When your movie stars James Stewart (albeit a supporting performance), isn’t any surprise he’s the best aspect of the film. I believe his role of Buttons is an underrated performance of his and one of his most tragic. He has a permanent smile on his face (really, his make-up never comes off at any point), yet has a dark, troubled past. Ok its obvious symbolism but you can feel his pain throughout thanks to his quiet, subtle performance. As the movie progresses it takes a surprisingly dark turn, not only with the shockingly intense train wreck sequence, but also the implication that Buttons assisted his wife to kill herself, surprising that a mainstream blockbuster would have an assisted suicide subplot in an era controlled by censorship.

You Can’t Take It With You (1938)

It’s Truly a Wonderful Life

There are those who will hear the name Frank Capra and have a reaction along the lines of “Oh Frank Capra, sentimental, saccharine, manipulative rubbish”. I don’t make apologies when I say that dismissing a film for being sentimental is the nonsense film criticism to end all nonsense criticisms; it stinks! Newsflash, stories have been manipulating people’s emotions since the dawn of time. Pulling of effective sentimentality is a skill and I have not come across a single good reason as to why it is a problem. You Can’t Take It With You is Capra at his most sentimental, manipulative, saccharine and all those other dirty words and I love it for that. So if that’s the crime of the century, then lock me up for life.

The Sycamores are the ultimate eccentric family, in fact eccentric probably the right word, they are complete nuts. They live a counter cultural lifestyle of not working or playing taxes (and somehow getting away with it) and doing whatever makes them happy without a care in the world; people who aren’t afraid to live. There are like cartoon characters who can twist their way out of any situation with people more in tune with reality, such as when Grandpa Vanderhof (Lionel Barrymore) manages to convince the timid Mr Poppins (Donald Meek) to stop throwing his life away working as bureaucrat and start having fun. The movie feels ahead of its time and like something which would have been written in the 1960’s. The family’s refusal to pay taxes is ethically questionable, even though Barrymore gives some interesting and humorous rebuttals to not paying taxes (perhaps Wesley Snipes could have used some of Lionel Barrymore’s logic in court) but it’s a movie fantasy, it could never happen in real life.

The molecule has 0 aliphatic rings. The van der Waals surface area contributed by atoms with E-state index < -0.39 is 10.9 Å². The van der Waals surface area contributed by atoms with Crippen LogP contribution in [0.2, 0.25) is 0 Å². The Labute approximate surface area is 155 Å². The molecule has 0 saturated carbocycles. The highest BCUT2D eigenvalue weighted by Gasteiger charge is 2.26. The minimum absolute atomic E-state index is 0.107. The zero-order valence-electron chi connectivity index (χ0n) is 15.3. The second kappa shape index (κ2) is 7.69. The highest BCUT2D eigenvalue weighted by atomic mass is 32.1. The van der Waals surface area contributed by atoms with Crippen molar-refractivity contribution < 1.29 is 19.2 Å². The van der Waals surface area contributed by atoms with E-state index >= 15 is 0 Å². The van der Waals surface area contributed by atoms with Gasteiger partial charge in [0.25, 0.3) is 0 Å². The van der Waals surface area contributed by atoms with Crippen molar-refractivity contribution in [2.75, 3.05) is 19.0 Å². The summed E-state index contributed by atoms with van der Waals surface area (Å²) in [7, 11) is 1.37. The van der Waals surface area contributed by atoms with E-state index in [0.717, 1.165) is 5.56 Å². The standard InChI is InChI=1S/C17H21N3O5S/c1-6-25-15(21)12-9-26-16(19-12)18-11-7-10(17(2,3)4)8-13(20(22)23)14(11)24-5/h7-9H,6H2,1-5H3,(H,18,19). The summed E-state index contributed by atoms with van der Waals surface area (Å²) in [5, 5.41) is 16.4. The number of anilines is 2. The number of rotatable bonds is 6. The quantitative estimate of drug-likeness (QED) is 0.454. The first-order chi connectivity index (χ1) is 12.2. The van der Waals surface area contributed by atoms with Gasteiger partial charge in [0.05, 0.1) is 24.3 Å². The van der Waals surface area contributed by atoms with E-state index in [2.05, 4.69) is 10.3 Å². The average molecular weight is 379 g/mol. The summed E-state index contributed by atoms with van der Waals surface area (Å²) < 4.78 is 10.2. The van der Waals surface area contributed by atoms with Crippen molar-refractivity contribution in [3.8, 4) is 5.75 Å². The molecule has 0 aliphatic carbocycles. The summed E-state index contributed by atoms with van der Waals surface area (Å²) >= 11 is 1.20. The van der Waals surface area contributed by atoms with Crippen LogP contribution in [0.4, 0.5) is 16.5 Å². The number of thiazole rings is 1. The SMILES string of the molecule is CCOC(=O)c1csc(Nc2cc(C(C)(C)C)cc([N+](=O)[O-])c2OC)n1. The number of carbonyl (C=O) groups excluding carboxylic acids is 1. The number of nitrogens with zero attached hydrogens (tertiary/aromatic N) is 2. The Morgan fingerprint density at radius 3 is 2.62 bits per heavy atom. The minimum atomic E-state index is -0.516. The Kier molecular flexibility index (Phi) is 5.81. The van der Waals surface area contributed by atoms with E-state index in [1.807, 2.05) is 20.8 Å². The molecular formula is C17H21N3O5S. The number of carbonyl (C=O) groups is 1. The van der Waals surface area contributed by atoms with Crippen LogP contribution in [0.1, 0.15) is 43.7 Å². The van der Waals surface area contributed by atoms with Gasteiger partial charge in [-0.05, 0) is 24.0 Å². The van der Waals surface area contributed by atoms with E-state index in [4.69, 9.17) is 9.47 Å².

One the sweetest, most heartwarming scenes in any film ever is when Grandpa Vanderhof tells Alice Sycamore (Jean Arthur) about how his love for his deceased wife. Ugh, it just kills my poor little soul; a perfect display of Capra’s gift for directing very intimate, emotional scenes in which the rest of the world ceases to exist. I’ll also always remember Barrymore’s monologue on “ismmania” as profound words of wisdom (“when things go a little bad nowadays you go out and get yourself an ‘ism’ and you’re in business”). What’s particularly striking about Barrymore’s role as Grandpa Vanderhof is that he character is the polar opposite of the role of Henry F. Potter he would play in Capra’s It’s a Wonderful Life. Likewise there doesn’t seem to be any actress whom James Stewart didn’t share a great dynamic together. James Stewart and Jean Arthur share a perfect chemistry together, pairing the embodiment of the everyman and the embodiment of the everywoman.

You Can’t Take It with You has only earned a status of a minor classic but in my view is Capra’s most overlooked film. There’s so much fun to be had with this film, it is the perfect 30’s comedy. Capra-corn and proud of it!

Vivacious Lady (1938)

Heeeeeeeeeeey, Vivacious Lady!

James Stewart and Ginger Rodgers where dating during the filming of Vivacious Lady and it’s certainly apparent on screen with the levels of sexual tension between the two with these stars never appeared more youthful than they do here. Watching Vivacious Lady again however something dawned on me – there’s a very unusual incest thing going on between the main characters. Francey (Ginger Rogers) was going out with Peter’s brother Keith (James Ellison) before the met however Francey marries Peter (James Stewart) shortly after they meet for the first time even though she was still going out with Keith at the time. Even when Keith finds out he is perfectly ok with it and himself and Francey continue to act in an overly intimate manner throughout the film for people who are cousins. Or just get look at this dialogue exchange:

“I remember I married you”

“Oh no, she married me”

“So were cousins”

“You and your cousins can use that drawing room now.”

This movie is pretty messed up when I think about it. That’s not the only code breaker in the film; take the opening scene with the exotic dancers in the nightclub and the tail feathers being pushed in Stewart’s face or later in the film when Stewart breaks into a women’s only apartment block after visiting hours.